• I haven’t looked at the opening LSCQ chapters in a while, but I think in general that the whole anthology deserves much more attention. I know I’m not supposed to trust origin scenarios for texts penned by people like Sima Qian, but the impression I’ve gotten is that we have a clearer idea when, how, and for what reason the LSCQ came together than we do for other writings. Also, the fact that it seems like an explicitly, systematically synthetic project means it might give us crucial insight into what early people thought about the ideas we usually study only in our more familiar half-dozen textual environs. (Early responses to X being extremely informative in general when X itself is confusing or in doubt.) I suspect that the difference between 為我 and 貴己/重己 will be best illuminated by study of the LSCQ, and investigation of how the 貴己/重己 parts relate to the rest of the work. Starting-point could be the fact that they’re filed under spring, and so take their place alongside other seasonal teachings as part of an overall yearly program. Whether or not 貴己/重己 discourse was originally associated with selfishness or political disengagement, the LSCQ compilers probably thought it could be integrated into their politically engaged and extensively ethical project.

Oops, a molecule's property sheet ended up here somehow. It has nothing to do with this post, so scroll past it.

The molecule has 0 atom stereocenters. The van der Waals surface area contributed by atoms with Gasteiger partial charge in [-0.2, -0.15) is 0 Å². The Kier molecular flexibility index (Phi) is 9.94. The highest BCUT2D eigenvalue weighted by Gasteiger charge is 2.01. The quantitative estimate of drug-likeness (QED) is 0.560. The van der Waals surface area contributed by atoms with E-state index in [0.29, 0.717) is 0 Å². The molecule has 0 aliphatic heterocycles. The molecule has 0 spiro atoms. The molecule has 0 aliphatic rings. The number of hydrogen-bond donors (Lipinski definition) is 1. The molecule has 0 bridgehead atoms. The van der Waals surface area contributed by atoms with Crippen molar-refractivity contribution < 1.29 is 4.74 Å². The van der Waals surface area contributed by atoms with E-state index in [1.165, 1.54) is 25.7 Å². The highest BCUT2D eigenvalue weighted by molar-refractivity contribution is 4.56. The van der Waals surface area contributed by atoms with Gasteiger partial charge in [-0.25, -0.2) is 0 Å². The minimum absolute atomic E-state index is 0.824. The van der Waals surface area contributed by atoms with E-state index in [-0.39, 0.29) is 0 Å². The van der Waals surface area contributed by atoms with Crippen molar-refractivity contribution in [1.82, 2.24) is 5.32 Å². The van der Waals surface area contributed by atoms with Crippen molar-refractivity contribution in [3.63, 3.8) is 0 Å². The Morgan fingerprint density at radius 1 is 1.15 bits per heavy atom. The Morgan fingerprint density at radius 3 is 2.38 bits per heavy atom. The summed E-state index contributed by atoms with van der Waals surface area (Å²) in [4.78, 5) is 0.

Comment by Stephen C. Walker | November 24, 2009 | Reply

        • And it seems significant that they chose to start the whole thing with essays on attention to “life” and “oneself.”

          On the chronology of the LSCQ, I think we’ve good grounds for attributing books 1-12 to ca. 239 BCE. It’s possible that “phase 1” of the project concluded then, since an introduction to the project was inserted after Book 12. So the dates of “phase 2” and “phase 3” are less clear. But presumably it’s all pre-Han.